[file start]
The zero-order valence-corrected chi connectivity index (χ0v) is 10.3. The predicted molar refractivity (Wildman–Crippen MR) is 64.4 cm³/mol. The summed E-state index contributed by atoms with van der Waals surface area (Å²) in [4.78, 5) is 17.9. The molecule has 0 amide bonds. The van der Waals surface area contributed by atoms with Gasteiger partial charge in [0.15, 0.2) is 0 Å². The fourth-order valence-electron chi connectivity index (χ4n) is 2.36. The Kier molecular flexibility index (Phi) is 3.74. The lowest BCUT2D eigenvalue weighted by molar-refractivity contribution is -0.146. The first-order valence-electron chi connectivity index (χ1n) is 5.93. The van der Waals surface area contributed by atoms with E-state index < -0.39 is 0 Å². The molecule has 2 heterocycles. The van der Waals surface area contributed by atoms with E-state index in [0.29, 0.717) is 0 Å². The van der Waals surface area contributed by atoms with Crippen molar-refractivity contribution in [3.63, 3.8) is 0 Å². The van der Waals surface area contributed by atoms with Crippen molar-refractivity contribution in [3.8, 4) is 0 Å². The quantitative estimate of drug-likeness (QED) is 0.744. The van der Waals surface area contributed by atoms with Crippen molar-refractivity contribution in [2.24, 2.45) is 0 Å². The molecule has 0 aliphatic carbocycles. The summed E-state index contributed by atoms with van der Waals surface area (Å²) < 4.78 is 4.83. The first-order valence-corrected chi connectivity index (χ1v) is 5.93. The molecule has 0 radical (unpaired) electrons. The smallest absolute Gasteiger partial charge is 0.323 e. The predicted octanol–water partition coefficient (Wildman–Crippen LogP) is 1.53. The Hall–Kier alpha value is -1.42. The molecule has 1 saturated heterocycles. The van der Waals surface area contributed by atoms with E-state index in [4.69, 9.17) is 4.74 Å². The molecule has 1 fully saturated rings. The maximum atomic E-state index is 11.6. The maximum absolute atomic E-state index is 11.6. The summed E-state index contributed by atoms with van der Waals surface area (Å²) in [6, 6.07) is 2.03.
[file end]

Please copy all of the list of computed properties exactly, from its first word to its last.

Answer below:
The zero-order valence-corrected chi connectivity index (χ0v) is 10.3. The predicted molar refractivity (Wildman–Crippen MR) is 64.4 cm³/mol. The summed E-state index contributed by atoms with van der Waals surface area (Å²) in [4.78, 5) is 17.9. The molecule has 0 amide bonds. The van der Waals surface area contributed by atoms with Gasteiger partial charge in [0.15, 0.2) is 0 Å². The fourth-order valence-electron chi connectivity index (χ4n) is 2.36. The Kier molecular flexibility index (Phi) is 3.74. The lowest BCUT2D eigenvalue weighted by molar-refractivity contribution is -0.146. The first-order valence-electron chi connectivity index (χ1n) is 5.93. The van der Waals surface area contributed by atoms with E-state index < -0.39 is 0 Å². The molecule has 2 heterocycles. The van der Waals surface area contributed by atoms with E-state index in [0.29, 0.717) is 0 Å². The van der Waals surface area contributed by atoms with Crippen molar-refractivity contribution in [3.63, 3.8) is 0 Å². The van der Waals surface area contributed by atoms with Crippen molar-refractivity contribution in [3.8, 4) is 0 Å². The quantitative estimate of drug-likeness (QED) is 0.744. The van der Waals surface area contributed by atoms with Crippen molar-refractivity contribution in [2.24, 2.45) is 0 Å². The molecule has 0 aliphatic carbocycles. The summed E-state index contributed by atoms with van der Waals surface area (Å²) < 4.78 is 4.83. The first-order valence-corrected chi connectivity index (χ1v) is 5.93. The molecule has 0 radical (unpaired) electrons. The smallest absolute Gasteiger partial charge is 0.323 e. The predicted octanol–water partition coefficient (Wildman–Crippen LogP) is 1.53. The Hall–Kier alpha value is -1.42. The molecule has 1 saturated heterocycles. The van der Waals surface area contributed by atoms with E-state index in [4.69, 9.17) is 4.74 Å². The molecule has 1 fully saturated rings. The maximum atomic E-state index is 11.6. The maximum absolute atomic E-state index is 11.6. The summed E-state index contributed by atoms with van der Waals surface area (Å²) in [6, 6.07) is 2.03.